How to avoid mixing past and present tense in narration?

I looked through the related questions, but I didn’t find any concrete advice.

I understand that it’s OK to do so. I’m not sure how common it is, but I’m a beginner writer and want to keep things as simple as possible. I can pick up that fancy stuff later.

To illustrate the problem, I’ll use the following example, where first-person POV narration has present tense sandwiched between past tens in a single paragraph.

I wound through the corridors toward the center of Down 15. None of the elevators were nearby, so I bounded up the stairs three at a time. Stairwells in the core are just like stairwells on Earth—short little twenty-one-centimeter-high steps. It makes the tourists more comfortable. In areas that don’t get tourists, stairs are each a half meter high. That’s lunar gravity for you. Anyway, I hopped up the tourist stairs until I reached ground level. Walking up fifteen floors of stairwell probably sounds horrible, but it’s not that big a deal here. I wasn’t even winded.

From “Artemis” by Andy Weir

When I go through my texts, I see that I’m doing the same. I’m writing in first-person POV, past tense, but when it comes to descriptions (little info dumps) and the narrator’s thoughts (comments) I often switch to present tense (without thinking).

The problem lies in the word “often”. I don’t do it consistently.
Also when I find a spot like that I start to think can I really do that? If in the above example the Moon was blown up by the end of the story, would it still make sense to talk about the stairwells in the present tense? It’s just too complicated to deal with all these logical traps. I want to keep it simple.

I can’t just search for present tense (such as “are”) in the word processor. As we use the present tense in the dialogues.

Is a good copy editor the only option?

Or is there maybe some mind trick that one can use? Like maybe one needs to pretend and always keep in mind that a story is told by a person who is at his/her death bed, the events happened years ago, and the storyteller doesn’t know anything about current state of affairs (what happened to all these people and places). Can a certain mindset break a habit?

Any other ideas?

Please advice.

Answer

How to avoid it?

By Being Meticulous. There is no shortcut. You, as the author, are responsible for every word choice in your story. Every single one.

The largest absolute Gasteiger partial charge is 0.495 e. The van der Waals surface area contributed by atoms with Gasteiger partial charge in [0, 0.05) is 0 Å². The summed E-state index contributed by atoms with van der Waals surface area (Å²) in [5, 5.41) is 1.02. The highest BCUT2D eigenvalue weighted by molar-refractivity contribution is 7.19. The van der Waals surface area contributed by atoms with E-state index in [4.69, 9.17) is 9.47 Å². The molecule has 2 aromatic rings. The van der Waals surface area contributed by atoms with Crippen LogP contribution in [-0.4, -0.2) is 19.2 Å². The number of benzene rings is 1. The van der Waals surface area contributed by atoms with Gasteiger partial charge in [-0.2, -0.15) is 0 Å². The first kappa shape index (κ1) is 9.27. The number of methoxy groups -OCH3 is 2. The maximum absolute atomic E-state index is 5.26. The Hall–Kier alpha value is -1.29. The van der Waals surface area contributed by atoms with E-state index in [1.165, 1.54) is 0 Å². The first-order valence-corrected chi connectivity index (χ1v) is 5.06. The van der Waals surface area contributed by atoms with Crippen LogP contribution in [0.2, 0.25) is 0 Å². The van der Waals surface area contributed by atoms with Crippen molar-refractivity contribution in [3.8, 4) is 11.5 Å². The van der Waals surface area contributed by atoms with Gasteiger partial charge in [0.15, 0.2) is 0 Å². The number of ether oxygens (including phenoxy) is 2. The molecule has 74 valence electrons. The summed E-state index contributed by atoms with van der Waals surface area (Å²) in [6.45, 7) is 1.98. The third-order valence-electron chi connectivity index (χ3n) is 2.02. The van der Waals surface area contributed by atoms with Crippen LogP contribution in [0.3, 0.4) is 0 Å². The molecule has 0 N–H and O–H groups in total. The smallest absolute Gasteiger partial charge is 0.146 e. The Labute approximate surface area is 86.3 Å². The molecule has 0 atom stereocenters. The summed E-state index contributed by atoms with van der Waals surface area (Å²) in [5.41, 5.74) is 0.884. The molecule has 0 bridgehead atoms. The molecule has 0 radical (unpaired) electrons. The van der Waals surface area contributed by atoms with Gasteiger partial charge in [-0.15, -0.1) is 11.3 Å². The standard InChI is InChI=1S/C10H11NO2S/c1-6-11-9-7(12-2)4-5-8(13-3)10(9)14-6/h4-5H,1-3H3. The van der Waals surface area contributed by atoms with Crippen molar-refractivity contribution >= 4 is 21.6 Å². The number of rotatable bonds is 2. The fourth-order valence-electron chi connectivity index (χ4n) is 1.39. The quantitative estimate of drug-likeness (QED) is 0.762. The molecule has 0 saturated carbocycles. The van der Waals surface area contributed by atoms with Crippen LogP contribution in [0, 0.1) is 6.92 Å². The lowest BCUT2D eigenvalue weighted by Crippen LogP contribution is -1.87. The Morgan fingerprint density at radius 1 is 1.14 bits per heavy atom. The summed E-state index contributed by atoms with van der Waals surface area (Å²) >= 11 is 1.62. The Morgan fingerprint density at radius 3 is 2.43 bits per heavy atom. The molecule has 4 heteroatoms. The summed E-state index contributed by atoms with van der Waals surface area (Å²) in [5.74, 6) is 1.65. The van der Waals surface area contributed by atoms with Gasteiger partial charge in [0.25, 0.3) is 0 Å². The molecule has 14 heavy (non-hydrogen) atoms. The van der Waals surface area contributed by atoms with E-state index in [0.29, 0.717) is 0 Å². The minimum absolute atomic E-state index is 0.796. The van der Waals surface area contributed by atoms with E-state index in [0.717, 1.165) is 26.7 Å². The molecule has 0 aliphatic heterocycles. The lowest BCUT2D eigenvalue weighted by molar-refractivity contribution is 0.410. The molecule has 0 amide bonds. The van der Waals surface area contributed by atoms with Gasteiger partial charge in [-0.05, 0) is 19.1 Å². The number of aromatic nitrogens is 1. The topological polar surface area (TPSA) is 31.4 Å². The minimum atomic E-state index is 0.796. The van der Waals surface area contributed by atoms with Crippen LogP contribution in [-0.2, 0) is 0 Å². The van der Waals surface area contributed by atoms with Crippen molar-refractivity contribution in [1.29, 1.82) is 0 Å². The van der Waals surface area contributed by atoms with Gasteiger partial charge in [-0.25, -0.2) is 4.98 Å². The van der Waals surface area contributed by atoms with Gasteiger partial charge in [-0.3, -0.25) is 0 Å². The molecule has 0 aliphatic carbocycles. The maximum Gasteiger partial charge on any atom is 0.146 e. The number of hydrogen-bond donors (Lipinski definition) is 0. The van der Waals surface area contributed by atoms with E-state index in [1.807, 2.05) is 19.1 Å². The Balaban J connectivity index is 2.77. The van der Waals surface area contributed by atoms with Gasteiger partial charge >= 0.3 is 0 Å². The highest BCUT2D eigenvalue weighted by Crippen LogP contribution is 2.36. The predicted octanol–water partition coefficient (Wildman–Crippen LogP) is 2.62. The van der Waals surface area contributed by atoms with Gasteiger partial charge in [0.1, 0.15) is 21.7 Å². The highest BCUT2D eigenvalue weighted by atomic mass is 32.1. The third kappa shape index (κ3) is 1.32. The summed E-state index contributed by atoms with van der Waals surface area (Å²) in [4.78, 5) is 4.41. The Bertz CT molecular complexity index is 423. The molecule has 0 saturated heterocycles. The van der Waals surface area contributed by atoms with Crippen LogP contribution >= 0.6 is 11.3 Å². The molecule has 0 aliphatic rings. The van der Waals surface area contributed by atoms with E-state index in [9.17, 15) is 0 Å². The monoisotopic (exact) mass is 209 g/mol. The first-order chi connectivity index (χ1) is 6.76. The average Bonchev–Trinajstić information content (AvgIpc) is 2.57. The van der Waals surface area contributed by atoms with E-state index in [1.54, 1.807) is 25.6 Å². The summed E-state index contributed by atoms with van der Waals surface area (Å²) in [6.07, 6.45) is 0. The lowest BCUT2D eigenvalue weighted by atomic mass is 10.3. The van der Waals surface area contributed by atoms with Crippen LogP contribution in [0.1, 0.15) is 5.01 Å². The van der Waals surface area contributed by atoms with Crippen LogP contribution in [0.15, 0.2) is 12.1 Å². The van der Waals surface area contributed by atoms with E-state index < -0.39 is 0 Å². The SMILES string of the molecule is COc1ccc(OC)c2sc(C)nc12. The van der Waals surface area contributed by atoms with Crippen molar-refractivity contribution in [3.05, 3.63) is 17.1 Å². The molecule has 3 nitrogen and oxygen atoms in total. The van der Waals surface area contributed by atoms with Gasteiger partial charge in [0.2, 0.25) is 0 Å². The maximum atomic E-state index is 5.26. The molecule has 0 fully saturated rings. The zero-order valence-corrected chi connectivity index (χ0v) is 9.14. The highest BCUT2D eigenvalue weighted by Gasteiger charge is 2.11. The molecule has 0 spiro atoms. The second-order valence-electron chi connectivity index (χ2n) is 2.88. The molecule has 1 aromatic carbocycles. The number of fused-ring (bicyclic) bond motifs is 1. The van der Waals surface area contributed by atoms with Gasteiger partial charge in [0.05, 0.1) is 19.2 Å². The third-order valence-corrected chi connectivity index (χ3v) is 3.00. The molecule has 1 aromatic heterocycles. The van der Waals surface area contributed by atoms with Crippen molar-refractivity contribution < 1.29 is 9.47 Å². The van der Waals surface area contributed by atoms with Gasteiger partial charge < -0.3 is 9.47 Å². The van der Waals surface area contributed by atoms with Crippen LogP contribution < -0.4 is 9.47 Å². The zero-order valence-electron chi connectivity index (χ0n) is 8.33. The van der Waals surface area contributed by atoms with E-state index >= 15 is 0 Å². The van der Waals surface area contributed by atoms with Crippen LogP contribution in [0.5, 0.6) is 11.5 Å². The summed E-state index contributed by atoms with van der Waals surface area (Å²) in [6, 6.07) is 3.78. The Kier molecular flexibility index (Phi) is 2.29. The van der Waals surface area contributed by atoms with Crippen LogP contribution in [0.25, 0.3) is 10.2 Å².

It reads fine to me to have the present tense as presented in Weir’s snippet, but it could be clearer.

In first person (past tense), a thought can either be italicized and immediate (in which case it becomes present tense) or not (and remains past tense.)

You are the God of this world you have written, and you are responsible to know every detail of your creation. So go through it. Sentence by sentence. Figure out which thoughts of your creation are passing surface thoughts, and which are intimate deep thoughts.

If that passage was mine, (which it isn’t; I have a different world), I’d do it like this:

I wound through the corridors toward the center of Down 15. None of
the elevators were nearby, so I bounded up the stairs three at a time.
The stairwells in the core were just like stairwells on Earth—short
little twenty-one-centimeter-high steps. It made the tourists more
comfortable. In the areas that didn’t get tourists, stairs were each a half
meter high.

That’s lunar gravity for you, I thought.

Anyway, I hopped up the tourist stairs until I reached ground level.
Walking up fifteen floors of stairwell probably sounds horrible, but
it’s not that big a deal here. I wasn’t even winded.

Do you feel the movement into the character brain? You have this tool available to you. Don’t overdo it–develop a feel for when you want a direct thought from a character. But you need to be obsessive about going through your story with a fine tooth comb and making conscious choices. There are multiple ways to write any passage.

Attribution
Source : Link , Question Author : user18993 , Answer Author : SFWriter

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